Of the new millennium’s crop of danceable punk solutions — Interpol, Franz Ferdinand, the Killers et al. — London’s Bloc Party has the most creative potential. Compared to past tourmates Franz Ferdinand, with whom the band shares Gang of Four’s jagged guitar/dance beat template, Bloc Party seethes with a righteous passion and seriousness that stands apart from their Scottish counterpart’s coy cleverness. This multi-cultural quartet does punk with dance undertones, not the other way ’round. Kele Okereke’s rantings come closer to Gang of Four’s socialist dissent than any popular act today; more important is Bloc Party’s versatile rhythm section (bassist Gordon Moakes and drummer Matt Tong). This is one band whose musical fury matches its convictions.
The band’s fiery anger roars infectiously out of the gate on the self-titled EP. Bloc Party’s centerpiece, the terrific single “Banquet,” skewers America’s contradictory fast food culture, which sells Big Macs to consumers and then despises the resulting obesity (“If you feel / A little left behind / Then we will weigh you on the other side”). The song shakes with an irresistible dance beat and an alternating call-and-response guitar. The rest is nearly as good. In the death-march “The Marshals Are Dead,” a paranoid Okereke shrieks “Forever!” into oblivion, and if the guitar attack of “Staying Fat” fails to match Fugazi’s, the track gets their syncopation down pat. “She’s Hearing Voices” takes an unfortunate step into too-obvious Joy Division parody, and Okereke’s lyrics can veer into Socialism for Dummies sloganeering (the poor are righteous and the rich are fat pigs, that sort of thing), but the power of Bloc Party is undeniable.
Silent Alarm, which reprises “Banquet,” is an even more powerful statement. Bloc Party’s secret is song structure; the band adds unbelievable tension by blasting listeners with unexpected feedback and withholding easy choruses. When they finally lay out a chorus (like in the Joy Division-worshipping “Price of Gasoline”), the prior restraint makes the release devastating. Okereke slams Dubya (“Helicopter”), despises musical celebrity (“Positive Tension”) and rails against existential despair (“Like Eating Glass”), but the real star is Tong, whose propulsive drumming supercharges the songs. The second half of the album is excellent in-your-face punk, but loses its lyrical focus, especially on “The Pioneers,” which is the disc’s low point. Still, however silly Okereke’s proclamations can sound, he sings them so ferociously that it’s clear at least he believes them. And while the band has the dynamic variety to let up on the reins for “Plans” and the lovely “So Here We Are,” Okereke’s intensity never wavers. Bloc Party may not have arrived first in the retro-’80’s sweepstakes, but this great album stakes their belated claim to it. The American release of Silent Alarm includes the majority of the EP.
A wide variety of outside hands, including Ladytron, Minotaur Shock, Four Tet, Mogwai, Jay Clark of Pretty Girls Make Graves and Nick Zinner of the Yeah Yeah Yeahs, remixed the songs on Silent Alarm for a reissue CD. Not all the revisions are worthwhile — Ladytron’s mix of “Like Eating Glass” is particularly disappointing, smothering the fury of the original in a soft glaze — but the songs’ strong frameworks help most maintain their character. A bonus CD combines four B-sides — “Skeleton”, “Storm and Stress” (in both electric and acoustic versions) and an acoustic rendition of “Plans” — with a previously unreleased song, “Always New Depths.”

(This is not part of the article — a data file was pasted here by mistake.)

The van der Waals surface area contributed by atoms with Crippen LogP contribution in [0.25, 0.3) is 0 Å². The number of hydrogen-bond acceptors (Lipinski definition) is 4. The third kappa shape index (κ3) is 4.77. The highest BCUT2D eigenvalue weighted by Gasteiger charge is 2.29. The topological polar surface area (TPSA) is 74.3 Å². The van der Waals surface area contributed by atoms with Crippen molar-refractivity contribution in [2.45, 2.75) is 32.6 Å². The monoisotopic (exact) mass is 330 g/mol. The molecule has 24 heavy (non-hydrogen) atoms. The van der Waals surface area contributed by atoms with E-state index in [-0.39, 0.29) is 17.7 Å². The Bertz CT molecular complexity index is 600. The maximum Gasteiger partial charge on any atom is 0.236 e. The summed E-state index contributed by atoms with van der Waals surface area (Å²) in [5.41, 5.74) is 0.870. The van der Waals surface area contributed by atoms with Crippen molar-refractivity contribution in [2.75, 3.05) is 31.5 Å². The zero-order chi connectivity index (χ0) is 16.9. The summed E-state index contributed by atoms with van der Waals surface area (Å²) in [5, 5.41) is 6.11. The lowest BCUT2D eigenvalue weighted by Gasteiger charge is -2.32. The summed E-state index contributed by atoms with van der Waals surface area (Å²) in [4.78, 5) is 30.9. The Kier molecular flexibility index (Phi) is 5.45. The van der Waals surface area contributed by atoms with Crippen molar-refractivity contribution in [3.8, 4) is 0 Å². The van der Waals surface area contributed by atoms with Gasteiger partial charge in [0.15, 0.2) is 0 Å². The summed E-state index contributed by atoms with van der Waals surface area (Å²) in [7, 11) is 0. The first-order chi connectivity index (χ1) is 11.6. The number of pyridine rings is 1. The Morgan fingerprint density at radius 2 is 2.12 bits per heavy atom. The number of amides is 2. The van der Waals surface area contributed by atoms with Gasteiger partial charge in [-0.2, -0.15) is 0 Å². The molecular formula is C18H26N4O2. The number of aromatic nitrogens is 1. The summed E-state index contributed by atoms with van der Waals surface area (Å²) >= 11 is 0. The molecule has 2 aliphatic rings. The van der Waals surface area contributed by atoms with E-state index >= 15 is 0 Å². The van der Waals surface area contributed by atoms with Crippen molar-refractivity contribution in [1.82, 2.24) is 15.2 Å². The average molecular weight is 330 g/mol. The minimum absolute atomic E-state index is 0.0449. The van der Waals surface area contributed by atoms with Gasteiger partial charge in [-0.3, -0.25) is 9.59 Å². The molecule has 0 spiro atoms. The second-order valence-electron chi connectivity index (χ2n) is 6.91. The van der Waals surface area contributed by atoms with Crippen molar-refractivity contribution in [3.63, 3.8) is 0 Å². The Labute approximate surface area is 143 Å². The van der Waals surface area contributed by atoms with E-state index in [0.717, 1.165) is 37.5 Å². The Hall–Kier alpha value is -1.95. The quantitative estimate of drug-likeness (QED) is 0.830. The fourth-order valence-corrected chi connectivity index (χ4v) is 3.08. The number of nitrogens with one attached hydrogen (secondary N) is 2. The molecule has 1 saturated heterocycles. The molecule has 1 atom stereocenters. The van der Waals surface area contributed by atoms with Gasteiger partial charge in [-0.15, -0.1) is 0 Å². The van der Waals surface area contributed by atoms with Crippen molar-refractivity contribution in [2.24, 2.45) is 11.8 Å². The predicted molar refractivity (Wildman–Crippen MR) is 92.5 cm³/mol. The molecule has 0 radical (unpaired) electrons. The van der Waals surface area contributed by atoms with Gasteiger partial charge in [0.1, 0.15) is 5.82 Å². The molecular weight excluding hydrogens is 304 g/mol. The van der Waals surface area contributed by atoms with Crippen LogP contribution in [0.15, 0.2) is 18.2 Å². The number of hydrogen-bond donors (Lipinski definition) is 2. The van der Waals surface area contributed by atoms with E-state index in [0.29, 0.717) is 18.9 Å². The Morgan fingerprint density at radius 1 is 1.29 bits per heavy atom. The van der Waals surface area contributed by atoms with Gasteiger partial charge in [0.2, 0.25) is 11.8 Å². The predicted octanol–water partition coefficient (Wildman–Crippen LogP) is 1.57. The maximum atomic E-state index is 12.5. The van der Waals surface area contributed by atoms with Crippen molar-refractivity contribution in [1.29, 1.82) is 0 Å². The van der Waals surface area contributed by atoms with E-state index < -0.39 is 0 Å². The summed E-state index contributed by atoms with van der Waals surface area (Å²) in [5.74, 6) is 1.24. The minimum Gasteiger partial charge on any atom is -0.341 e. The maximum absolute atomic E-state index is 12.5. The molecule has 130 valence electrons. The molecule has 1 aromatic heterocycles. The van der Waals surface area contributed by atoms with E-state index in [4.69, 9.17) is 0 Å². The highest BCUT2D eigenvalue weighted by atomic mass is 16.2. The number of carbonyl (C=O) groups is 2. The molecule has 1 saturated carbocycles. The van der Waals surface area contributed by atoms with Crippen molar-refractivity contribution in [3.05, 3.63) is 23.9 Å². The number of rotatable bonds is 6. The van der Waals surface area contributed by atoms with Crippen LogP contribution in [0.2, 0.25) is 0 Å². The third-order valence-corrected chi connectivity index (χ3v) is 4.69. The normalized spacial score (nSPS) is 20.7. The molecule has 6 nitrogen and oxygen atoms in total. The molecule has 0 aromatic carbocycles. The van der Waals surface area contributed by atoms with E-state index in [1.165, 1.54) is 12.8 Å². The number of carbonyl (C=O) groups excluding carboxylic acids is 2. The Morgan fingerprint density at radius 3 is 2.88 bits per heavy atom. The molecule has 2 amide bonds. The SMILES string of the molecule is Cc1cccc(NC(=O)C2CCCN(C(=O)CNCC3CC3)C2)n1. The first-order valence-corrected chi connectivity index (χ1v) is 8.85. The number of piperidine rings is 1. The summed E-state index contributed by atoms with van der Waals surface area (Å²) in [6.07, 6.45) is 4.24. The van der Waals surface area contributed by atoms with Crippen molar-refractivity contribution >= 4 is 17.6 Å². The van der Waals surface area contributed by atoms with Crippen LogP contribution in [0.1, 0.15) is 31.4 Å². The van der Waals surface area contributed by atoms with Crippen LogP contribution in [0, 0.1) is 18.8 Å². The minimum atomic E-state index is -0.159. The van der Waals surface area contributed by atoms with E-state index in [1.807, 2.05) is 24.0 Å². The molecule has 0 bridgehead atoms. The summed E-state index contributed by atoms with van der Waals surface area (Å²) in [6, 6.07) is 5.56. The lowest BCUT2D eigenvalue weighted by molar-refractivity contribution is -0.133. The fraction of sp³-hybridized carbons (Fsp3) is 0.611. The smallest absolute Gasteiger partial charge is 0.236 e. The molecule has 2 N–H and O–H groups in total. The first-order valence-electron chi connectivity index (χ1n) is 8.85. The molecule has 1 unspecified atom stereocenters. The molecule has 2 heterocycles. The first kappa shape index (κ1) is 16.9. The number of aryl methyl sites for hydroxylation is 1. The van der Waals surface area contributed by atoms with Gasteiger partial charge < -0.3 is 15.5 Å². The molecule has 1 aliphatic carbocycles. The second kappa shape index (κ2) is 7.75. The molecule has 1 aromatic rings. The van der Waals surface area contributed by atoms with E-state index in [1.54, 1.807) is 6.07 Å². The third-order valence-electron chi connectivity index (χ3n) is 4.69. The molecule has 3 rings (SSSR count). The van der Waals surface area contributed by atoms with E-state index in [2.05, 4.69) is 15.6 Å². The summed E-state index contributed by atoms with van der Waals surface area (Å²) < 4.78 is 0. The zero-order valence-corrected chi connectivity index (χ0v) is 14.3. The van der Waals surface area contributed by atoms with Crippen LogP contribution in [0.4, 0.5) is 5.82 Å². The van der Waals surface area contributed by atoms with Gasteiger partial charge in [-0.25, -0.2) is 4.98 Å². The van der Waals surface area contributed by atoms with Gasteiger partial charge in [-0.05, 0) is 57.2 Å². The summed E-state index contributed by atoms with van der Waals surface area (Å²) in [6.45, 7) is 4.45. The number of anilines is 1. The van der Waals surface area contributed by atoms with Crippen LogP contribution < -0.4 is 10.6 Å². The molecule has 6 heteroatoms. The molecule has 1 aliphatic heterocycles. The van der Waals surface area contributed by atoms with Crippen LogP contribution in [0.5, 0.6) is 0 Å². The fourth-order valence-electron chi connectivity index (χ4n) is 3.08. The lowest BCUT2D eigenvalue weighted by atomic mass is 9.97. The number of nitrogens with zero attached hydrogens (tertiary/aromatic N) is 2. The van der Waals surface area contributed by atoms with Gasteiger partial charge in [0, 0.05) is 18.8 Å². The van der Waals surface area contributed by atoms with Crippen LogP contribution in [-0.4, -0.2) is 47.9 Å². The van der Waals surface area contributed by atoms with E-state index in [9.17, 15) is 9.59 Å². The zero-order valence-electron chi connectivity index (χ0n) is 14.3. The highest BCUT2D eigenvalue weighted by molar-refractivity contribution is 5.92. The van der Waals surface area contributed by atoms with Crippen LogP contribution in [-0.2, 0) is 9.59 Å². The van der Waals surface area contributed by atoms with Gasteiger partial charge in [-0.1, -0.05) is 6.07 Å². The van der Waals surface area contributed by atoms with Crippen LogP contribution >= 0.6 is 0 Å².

“Live the dream, live the dream / Like the ‘80s never happened,” Okereke sings in “Song for Clay (Disappear Here),” the opening track of A Weekend in the City. What could be read as an inopportune admission of revisionism or solipsism turns out to be a stirring statement of purpose: with its second album, Bloc Party steps forward from the retro pack and stakes out its own territory. Working with producer Jacknife Lee, the group improves on its already strong sense of structure and dynamics, adding much richer melodies and a more thoughtful lyrical outlook. Okereke drops his reliance on slogans and offers more personal observations on the institutionalized conformity and rueful loneliness at the heart of modern urban life. In “Hunting for Witches,” he decries the fear that hardens people’s lives in the wake of terrorist attacks: “Kill your middle class indecision / Now is not the time for liberal thought.” In “Waiting for the 7.18,” he yearns for something to add spark to a life that he fears has passed its peak: “Just give me moments / Not hours or days.” In “Where Is Home?” Okereke (the son of Nigerian immigrants) mourns a young black man killed by police: “The second generation blues…Different worlds and different rules…In every headline, we are reminded / That this is not home for us.” Musically, Bloc Party builds tension and release through quiet intros leading to urgent, driving main sections, without hardening that into a predictable template. The rhythm section is more supple than ever, providing one sturdy foundation after another for Gordon Moakes (whose multi-instrumental facility is put to great use) and guitarist Russell Lissack to build on. “Waiting for the 7.18” starts with delicate glockenspiel and plucked violins over washes of guitar, then bursts into lush cinematic glory that makes the simple chorus (“Let’s drive to Brighton on the weekend”) seem like a chance for redemption emerging from the despair. “The Prayer” features low, ominous humming over a foot-stomping rhythm, escalating to a dramatic chorus as Okereke pleads, “Tonight, make me unstoppable / And I will charm, I will slice / I will dazzle, I will outshine them all.” His prayer was answered, all to the good, as A Weekend in the City established Bloc Party as one of the most important rock bands to emerge in the 2000s. (Special editions of the CD in various countries append different bonus tracks and B-sides.)